MLC 10001, Cincinnati, OH 45229.
E-mail address: firstname.lastname@example.org (G.D. Myer).
0268-0033/$ – see front matter © 2010 Elsevier Ltd. All rights reserved.
Contents lists available at ScienceDirect
journal homepage: www.elsevier.com/locate/clinbiomech
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young female athletes (Hewett et al., 2005) and in military cadets
(Padua et al., 2009).
Calculation of KAM, through inverse dynamics, requires complex
laboratory-based three-dimensional kinematic and kinetic measure-
ment techniques. However, a recent report has isolated biomechanical
during landing(Myer et al., in press-a). These biomechanical predictors
of KAM, which include increased knee abduction angle, increased
relative quadriceps recruitment and decreased knee flexion range of
motion (RoM), concomitant with increased tibia length and mass
normalized to body height that accompanies growth, are also measure-
ments that have all been related to increased risk of ACL injury in
previous prospective and retrospective epidemiological reports (Boden
et al., 2000; Uhorchak et al., 2003; Hewett et al., 2005; Padua et al.,
2009). Unfortunately, expensive biomechanical laboratories, with the
are required to acquire these measurements. This restricts thepotential
to perform athlete risk assessments on a large scale, in particular
limiting the potential to target high injury risk athletes with the
appropriate intervention strategies. If simpler assessment tools are
developed that can be administered in a clinic or field testing
environment, which are validated by the highly accurate laboratory-
based assessment, screening for ACL injury risk can be performed on a
potential correlates to laboratory-based predictors of high KAM for use
in clinic-based ACL injury risk prediction algorithm. The hypothesis
tested was that clinically obtainable correlates to measures used in the
highly predictive laboratory-based models would demonstrate high
accuracy in determination of high KAM status.
Between 2004 and 2008, all sixth through twelfth grade female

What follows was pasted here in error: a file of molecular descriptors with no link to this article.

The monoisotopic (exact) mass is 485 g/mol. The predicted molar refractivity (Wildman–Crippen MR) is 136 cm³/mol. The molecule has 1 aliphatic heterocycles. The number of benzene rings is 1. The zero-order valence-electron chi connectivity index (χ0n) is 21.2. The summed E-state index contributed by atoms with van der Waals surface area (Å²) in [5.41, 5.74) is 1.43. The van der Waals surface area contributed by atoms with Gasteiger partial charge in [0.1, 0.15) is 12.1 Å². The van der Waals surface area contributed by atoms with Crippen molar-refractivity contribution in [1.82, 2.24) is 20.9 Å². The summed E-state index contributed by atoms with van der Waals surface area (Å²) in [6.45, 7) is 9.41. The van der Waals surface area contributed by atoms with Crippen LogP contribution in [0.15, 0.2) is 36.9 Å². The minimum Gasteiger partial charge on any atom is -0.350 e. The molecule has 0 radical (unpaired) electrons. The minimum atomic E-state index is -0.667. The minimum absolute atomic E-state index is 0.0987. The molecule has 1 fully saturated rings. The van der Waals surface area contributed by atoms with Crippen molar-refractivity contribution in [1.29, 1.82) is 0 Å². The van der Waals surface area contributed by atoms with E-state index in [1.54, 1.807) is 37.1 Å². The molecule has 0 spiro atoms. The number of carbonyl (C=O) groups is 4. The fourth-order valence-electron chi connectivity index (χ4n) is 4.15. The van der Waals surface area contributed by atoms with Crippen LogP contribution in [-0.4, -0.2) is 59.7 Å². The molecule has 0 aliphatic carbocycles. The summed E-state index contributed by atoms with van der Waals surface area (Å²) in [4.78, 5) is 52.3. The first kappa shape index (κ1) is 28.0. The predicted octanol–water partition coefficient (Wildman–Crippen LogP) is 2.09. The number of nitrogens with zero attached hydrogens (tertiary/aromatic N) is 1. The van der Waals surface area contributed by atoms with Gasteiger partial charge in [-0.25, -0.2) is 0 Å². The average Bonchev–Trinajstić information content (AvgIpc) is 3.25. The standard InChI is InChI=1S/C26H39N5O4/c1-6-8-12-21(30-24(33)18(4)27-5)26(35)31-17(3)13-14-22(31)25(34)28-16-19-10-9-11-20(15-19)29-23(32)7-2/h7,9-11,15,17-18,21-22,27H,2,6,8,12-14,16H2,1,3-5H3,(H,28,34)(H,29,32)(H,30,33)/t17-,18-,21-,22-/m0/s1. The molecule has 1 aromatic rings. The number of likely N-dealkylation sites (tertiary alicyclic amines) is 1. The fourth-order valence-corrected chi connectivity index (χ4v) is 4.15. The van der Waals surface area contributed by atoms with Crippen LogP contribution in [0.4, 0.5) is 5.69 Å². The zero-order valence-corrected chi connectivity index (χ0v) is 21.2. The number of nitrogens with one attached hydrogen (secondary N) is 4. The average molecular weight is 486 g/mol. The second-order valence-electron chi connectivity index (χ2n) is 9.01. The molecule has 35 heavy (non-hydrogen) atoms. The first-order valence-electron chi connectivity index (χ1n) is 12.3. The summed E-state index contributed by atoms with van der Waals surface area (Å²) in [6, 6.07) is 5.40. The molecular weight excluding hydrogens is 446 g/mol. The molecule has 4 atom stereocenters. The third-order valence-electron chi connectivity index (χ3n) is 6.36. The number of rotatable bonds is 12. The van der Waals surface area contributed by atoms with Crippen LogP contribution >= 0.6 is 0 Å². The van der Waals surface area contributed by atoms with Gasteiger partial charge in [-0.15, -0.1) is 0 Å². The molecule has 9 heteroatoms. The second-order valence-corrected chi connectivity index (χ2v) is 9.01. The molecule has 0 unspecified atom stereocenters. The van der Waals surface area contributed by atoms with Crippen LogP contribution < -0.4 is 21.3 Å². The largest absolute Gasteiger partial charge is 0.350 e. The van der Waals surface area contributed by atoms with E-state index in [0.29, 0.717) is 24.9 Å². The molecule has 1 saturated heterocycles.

athlete participants in basketball and soccer were recruited from a
county public school district with five middle schools and three high
schools to participate in a prospective longitudinal study. The goal of
the study was to determine potential underlying mechanisms that
increase ACL injury risk. First time visits for 744 subjects' were
designated for inclusion into the current analyses. Subjects were
excluded (n=46) from the study if they did not complete
biomechanical testing or if errors were found in the calculation of
the dependent variable, KAM, leaving 698 subjects available for
inclusion in the analyses (mean: 1SD) (age 13.9: 2.4 years; height
159.3: 8.6 cm; body mass 54.0: 12.5 kg; percent in each maturational
status 17% pre-pubertal, 30% pubertal and 53% post-pubertal). For the
initial model development, 598 of the 698 eligible subjects were
randomly assigned to formulate the optimized prediction models. The
data from the remaining 100 subjects was retained for verification of
the optimized multivariable linear and logistic prediction models
from the 598 randomly selected girls.
Cincinnati Children's Hospital Medical Center and Rocky Mountain
University of Health Professions Institutional Review Boards approved
the data collection procedures and consent forms. Parental consent and
athlete assent were received prior to data collection. Subjects were
tested prior tothe start of their basketball or soccercompetitive season.
The testing consisted of a knee exam, medical history, maturational
estimates, dynamic strength and landing biomechanical analysis.
Body mass was measured on a calibrated physician scale. A static
standing trial was conducted prior to biomechanical testing in which
the subject was instructed to stand still with foot placement
standardized to the laboratory coordinate system. The static standing
trial was used to calculate segment lengths as the estimated distance
between the proximal and distal joint centers (e.g. thigh segment
distance was equal to the distance between the hip joint center and
knee joint center). In addition, the static trial was used to calculate
standing anatomical alignment measures.
2.2.2. Dynamic strength
Isokinetic knee extension/flexion (concentric/concentric muscle
action) strength was measured with the subject seated on the
dynamometer Biodex System II (Shirley, New York) and the trunk
perpendicular to the floor, the hip flexed to 90° and the knee flexed to
90°. Prior to each data collection set, a warm-up set, which consisted
of five submaximalknee flexion/extensions for each legat 300°/s,was